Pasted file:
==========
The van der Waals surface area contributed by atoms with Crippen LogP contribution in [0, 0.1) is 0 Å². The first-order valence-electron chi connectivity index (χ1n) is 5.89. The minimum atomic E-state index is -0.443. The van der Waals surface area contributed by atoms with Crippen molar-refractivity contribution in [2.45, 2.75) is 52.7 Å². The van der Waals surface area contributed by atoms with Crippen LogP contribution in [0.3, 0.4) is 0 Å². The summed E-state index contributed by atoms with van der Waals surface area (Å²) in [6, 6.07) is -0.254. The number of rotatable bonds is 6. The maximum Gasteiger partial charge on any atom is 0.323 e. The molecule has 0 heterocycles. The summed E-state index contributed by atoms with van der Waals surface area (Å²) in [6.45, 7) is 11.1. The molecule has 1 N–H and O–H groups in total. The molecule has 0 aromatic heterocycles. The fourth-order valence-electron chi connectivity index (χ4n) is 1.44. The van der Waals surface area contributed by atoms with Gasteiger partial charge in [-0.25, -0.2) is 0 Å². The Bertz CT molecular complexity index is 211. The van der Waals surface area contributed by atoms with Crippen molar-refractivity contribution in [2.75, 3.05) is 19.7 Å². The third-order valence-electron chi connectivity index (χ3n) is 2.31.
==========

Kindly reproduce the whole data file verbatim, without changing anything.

The van der Waals surface area contributed by atoms with Crippen LogP contribution in [0, 0.1) is 0 Å². The first-order valence-electron chi connectivity index (χ1n) is 5.89. The minimum atomic E-state index is -0.443. The van der Waals surface area contributed by atoms with Crippen molar-refractivity contribution in [2.45, 2.75) is 52.7 Å². The van der Waals surface area contributed by atoms with Crippen LogP contribution in [0.3, 0.4) is 0 Å². The summed E-state index contributed by atoms with van der Waals surface area (Å²) in [6, 6.07) is -0.254. The number of rotatable bonds is 6. The maximum Gasteiger partial charge on any atom is 0.323 e. The molecule has 0 heterocycles. The summed E-state index contributed by atoms with van der Waals surface area (Å²) in [6.45, 7) is 11.1. The molecule has 1 N–H and O–H groups in total. The molecule has 0 aromatic heterocycles. The fourth-order valence-electron chi connectivity index (χ4n) is 1.44. The van der Waals surface area contributed by atoms with Gasteiger partial charge in [-0.25, -0.2) is 0 Å². The Bertz CT molecular complexity index is 211. The van der Waals surface area contributed by atoms with Crippen molar-refractivity contribution in [2.75, 3.05) is 19.7 Å². The third-order valence-electron chi connectivity index (χ3n) is 2.31.